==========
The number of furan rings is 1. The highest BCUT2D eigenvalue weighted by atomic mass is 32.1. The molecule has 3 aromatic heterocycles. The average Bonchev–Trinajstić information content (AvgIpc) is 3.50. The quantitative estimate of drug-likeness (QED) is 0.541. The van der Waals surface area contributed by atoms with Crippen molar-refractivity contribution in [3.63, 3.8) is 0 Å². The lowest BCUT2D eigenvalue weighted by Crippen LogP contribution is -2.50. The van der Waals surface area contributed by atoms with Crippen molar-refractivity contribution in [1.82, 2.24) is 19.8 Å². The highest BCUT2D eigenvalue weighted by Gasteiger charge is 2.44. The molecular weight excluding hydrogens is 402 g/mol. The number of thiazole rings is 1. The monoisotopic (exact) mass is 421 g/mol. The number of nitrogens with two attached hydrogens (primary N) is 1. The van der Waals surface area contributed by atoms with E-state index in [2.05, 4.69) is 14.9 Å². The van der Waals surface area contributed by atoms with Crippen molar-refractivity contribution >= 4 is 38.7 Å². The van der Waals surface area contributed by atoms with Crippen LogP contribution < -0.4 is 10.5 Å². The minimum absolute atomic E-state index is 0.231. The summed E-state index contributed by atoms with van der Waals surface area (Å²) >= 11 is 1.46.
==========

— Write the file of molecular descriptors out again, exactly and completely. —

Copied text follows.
The number of furan rings is 1. The highest BCUT2D eigenvalue weighted by atomic mass is 32.1. The molecule has 3 aromatic heterocycles. The average Bonchev–Trinajstić information content (AvgIpc) is 3.50. The quantitative estimate of drug-likeness (QED) is 0.541. The van der Waals surface area contributed by atoms with Crippen molar-refractivity contribution in [3.63, 3.8) is 0 Å². The lowest BCUT2D eigenvalue weighted by Crippen LogP contribution is -2.50. The van der Waals surface area contributed by atoms with Crippen molar-refractivity contribution in [1.82, 2.24) is 19.8 Å². The highest BCUT2D eigenvalue weighted by Gasteiger charge is 2.44. The molecular weight excluding hydrogens is 402 g/mol. The number of thiazole rings is 1. The monoisotopic (exact) mass is 421 g/mol. The number of nitrogens with two attached hydrogens (primary N) is 1. The van der Waals surface area contributed by atoms with E-state index in [2.05, 4.69) is 14.9 Å². The van der Waals surface area contributed by atoms with Crippen molar-refractivity contribution >= 4 is 38.7 Å². The van der Waals surface area contributed by atoms with Crippen LogP contribution < -0.4 is 10.5 Å². The minimum absolute atomic E-state index is 0.231. The summed E-state index contributed by atoms with van der Waals surface area (Å²) >= 11 is 1.46.